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Clinical Center Niš
Bul. dr Zorana Đinđića 48
THE EFFECT OF STRESS INDUCED-HYPERGLYCEMIA ON HOSPITAL TREATMENT OUTCOME IN PATIENTS WITH ACUTE MYOCARDIAL INFARCTION WITH ST SEGMENT ELEVATION
Aleksandar Stojković1, Miloje Tomašević2, Nebojša Krstić1, Zoran Perišić3, Milan Pavlović3, Sonja Šalinger-Martinović3, Svetlana Apostolović3, Lazar Todorović3, Goran Koraćević3, Gordana Nikolić3, Vladimir Miloradović2 and Violeta Irić-Ćupić2
Cardiovascular Clinic, Clinical Center Niš, Niš, Serbia1
Univeristy of Kragujevac, Faculty of Medicine, Kragujevac, Serbia2
University of Niš, Faculty of Medicine, Niš, Serbia3
Elevated glucose level on admission in the number of emergency conditions, including acute myocardial infarction (AMI), is linked to worse outcomes, regardless of the current treatment.
The introduction of primary percutaneous coronary intervention (PPCI) in therapy of AMI patients with ST segment elevation (STEMI) has improved the treatment of these patients. However, there are contradictory evidences regarding the impact of stress-induced hyperglycemia on the treatment outcome. The present study is aimed to indentify the effect of stress-induced hyperglycemia on in-hospital prognosis of patients with STEMI treated with AIM-PPCI.
Prospective study included 116 patients with a diagnosis of first AMI-STEMI treated with PPCI at the Department of Cardiovascular Diseases, Clinical Center Niš in the period 2010-2011. Immediately after establishing the diagnosis, the patients with adequate medicament preparation were transferred into the angiography room for the coronary stent implantation. Laboratory analysis of the whole blood samples were done immediately after admission and in the next 24 hours.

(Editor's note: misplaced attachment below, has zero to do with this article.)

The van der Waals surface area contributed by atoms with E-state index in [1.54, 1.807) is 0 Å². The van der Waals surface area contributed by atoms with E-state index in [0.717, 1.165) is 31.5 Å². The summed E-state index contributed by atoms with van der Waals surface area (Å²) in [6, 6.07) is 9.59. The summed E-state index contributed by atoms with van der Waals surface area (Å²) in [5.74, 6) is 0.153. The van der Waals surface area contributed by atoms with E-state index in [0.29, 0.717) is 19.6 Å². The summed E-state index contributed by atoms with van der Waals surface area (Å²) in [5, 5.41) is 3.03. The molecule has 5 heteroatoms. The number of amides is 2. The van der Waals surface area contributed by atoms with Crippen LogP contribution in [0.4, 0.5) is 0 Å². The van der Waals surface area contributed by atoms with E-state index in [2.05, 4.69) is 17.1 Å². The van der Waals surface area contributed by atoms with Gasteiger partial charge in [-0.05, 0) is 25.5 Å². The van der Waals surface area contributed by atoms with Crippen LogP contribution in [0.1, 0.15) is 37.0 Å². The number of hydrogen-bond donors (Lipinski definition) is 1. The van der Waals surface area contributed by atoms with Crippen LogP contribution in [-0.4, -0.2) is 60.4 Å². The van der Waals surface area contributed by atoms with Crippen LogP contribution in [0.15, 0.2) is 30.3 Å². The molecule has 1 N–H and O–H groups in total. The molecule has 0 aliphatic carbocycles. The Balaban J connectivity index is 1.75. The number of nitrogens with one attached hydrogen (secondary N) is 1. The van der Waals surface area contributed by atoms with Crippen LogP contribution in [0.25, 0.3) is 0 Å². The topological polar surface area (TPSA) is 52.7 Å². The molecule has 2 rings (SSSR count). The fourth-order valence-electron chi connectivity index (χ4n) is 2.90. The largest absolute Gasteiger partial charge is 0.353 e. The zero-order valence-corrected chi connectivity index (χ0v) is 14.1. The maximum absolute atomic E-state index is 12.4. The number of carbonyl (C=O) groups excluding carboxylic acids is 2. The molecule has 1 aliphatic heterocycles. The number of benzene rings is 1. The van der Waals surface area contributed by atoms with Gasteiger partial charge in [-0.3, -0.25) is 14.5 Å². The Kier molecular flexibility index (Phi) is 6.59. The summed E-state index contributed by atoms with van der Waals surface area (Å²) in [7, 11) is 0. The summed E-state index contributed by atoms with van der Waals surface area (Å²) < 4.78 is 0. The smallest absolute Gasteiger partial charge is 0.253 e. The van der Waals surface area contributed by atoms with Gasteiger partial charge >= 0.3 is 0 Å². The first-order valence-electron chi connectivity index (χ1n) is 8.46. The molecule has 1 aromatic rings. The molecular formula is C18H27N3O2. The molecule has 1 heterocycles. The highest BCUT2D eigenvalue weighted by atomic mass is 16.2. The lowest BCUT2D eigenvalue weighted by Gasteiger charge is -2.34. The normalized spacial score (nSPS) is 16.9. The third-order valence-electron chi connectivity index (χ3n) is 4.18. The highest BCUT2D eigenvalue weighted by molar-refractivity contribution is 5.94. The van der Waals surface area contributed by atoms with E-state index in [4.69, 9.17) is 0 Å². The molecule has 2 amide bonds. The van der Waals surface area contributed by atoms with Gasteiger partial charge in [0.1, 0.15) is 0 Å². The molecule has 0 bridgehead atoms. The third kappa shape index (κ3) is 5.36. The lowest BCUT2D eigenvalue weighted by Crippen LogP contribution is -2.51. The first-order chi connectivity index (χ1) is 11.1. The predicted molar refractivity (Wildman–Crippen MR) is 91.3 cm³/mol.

Receiver operator characteristic (ROC) analysis revealed that stress-induced hyperglycemia (glucose 11.2 mmol/L, an area under the curve of 0.812) is a delimiting factor for distinguishing the outcome and survival of patients on admission. The group of patients without stress-induced hyperglycemia had mortality rate about five times less (1/79-1.2%) than the group of patients with stress-induced hyperglycemia (5/37-13.5%), p=0.041. Comparing these groups with the incidence of DM, stress-induced hyperglycemia had no significant effect on mortality in the group without DM (1/54 vs. 3/26, ns) and in the group with DM (1/25 vs. 1/11, ns).
The cut-off value of glucose, obtained by ROC curve, is 11.2mmol/L for stress-induced hyperglycemia in patients with STEMI treated with PPCI. This value could determine a significant gradient of risk: patients with glycemia <11.2mmol/L on admission had almost five times lower risk of mortality in hospital than those with the level of glucose ≥ 1.2mmol/L. Stress-induced hyperglycemia has an equally bad effect on hospital survival in the groups with and without DM. Acta Medica Medianae 2012;51(3):18-23.
Key words: stress-induced hyperglycemia, primary percutaneous coronary
intervention, acute myocardial infarction